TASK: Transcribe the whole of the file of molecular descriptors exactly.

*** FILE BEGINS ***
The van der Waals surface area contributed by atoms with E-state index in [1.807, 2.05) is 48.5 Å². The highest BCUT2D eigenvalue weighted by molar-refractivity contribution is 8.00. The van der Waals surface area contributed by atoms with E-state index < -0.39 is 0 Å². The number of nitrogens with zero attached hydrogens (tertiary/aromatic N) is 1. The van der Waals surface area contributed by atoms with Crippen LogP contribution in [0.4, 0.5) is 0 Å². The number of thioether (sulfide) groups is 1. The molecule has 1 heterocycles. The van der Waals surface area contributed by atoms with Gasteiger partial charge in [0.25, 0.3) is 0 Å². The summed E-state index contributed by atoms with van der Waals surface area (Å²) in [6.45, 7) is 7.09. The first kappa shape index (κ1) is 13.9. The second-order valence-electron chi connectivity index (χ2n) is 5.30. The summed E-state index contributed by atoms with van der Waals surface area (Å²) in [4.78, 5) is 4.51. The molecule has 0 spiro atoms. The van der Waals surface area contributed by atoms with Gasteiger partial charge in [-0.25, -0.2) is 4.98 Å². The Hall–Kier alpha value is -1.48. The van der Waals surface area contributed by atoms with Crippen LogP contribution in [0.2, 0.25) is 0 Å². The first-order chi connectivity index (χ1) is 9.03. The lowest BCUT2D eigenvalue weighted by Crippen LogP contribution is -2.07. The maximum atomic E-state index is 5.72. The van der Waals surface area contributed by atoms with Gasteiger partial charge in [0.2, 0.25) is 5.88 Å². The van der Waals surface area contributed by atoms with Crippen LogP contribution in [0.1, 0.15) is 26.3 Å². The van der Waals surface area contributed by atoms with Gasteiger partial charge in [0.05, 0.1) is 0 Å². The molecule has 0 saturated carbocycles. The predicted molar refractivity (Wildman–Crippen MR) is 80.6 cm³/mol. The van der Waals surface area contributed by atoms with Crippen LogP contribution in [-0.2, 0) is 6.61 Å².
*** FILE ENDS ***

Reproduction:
The van der Waals surface area contributed by atoms with E-state index in [1.807, 2.05) is 48.5 Å². The highest BCUT2D eigenvalue weighted by molar-refractivity contribution is 8.00. The van der Waals surface area contributed by atoms with E-state index < -0.39 is 0 Å². The number of nitrogens with zero attached hydrogens (tertiary/aromatic N) is 1. The van der Waals surface area contributed by atoms with Crippen LogP contribution in [0.4, 0.5) is 0 Å². The number of thioether (sulfide) groups is 1. The molecule has 1 heterocycles. The van der Waals surface area contributed by atoms with Gasteiger partial charge in [0.25, 0.3) is 0 Å². The summed E-state index contributed by atoms with van der Waals surface area (Å²) in [6.45, 7) is 7.09. The first kappa shape index (κ1) is 13.9. The second-order valence-electron chi connectivity index (χ2n) is 5.30. The summed E-state index contributed by atoms with van der Waals surface area (Å²) in [4.78, 5) is 4.51. The molecule has 0 spiro atoms. The van der Waals surface area contributed by atoms with Gasteiger partial charge in [-0.25, -0.2) is 4.98 Å². The Hall–Kier alpha value is -1.48. The van der Waals surface area contributed by atoms with Crippen LogP contribution in [0.2, 0.25) is 0 Å². The first-order chi connectivity index (χ1) is 9.03. The lowest BCUT2D eigenvalue weighted by Crippen LogP contribution is -2.07. The maximum atomic E-state index is 5.72. The van der Waals surface area contributed by atoms with Gasteiger partial charge in [0.2, 0.25) is 5.88 Å². The van der Waals surface area contributed by atoms with Crippen LogP contribution in [0.1, 0.15) is 26.3 Å². The van der Waals surface area contributed by atoms with Gasteiger partial charge in [0.05, 0.1) is 0 Å². The molecule has 0 saturated carbocycles. The predicted molar refractivity (Wildman–Crippen MR) is 80.6 cm³/mol. The van der Waals surface area contributed by atoms with Crippen LogP contribution in [-0.2, 0) is 6.61 Å².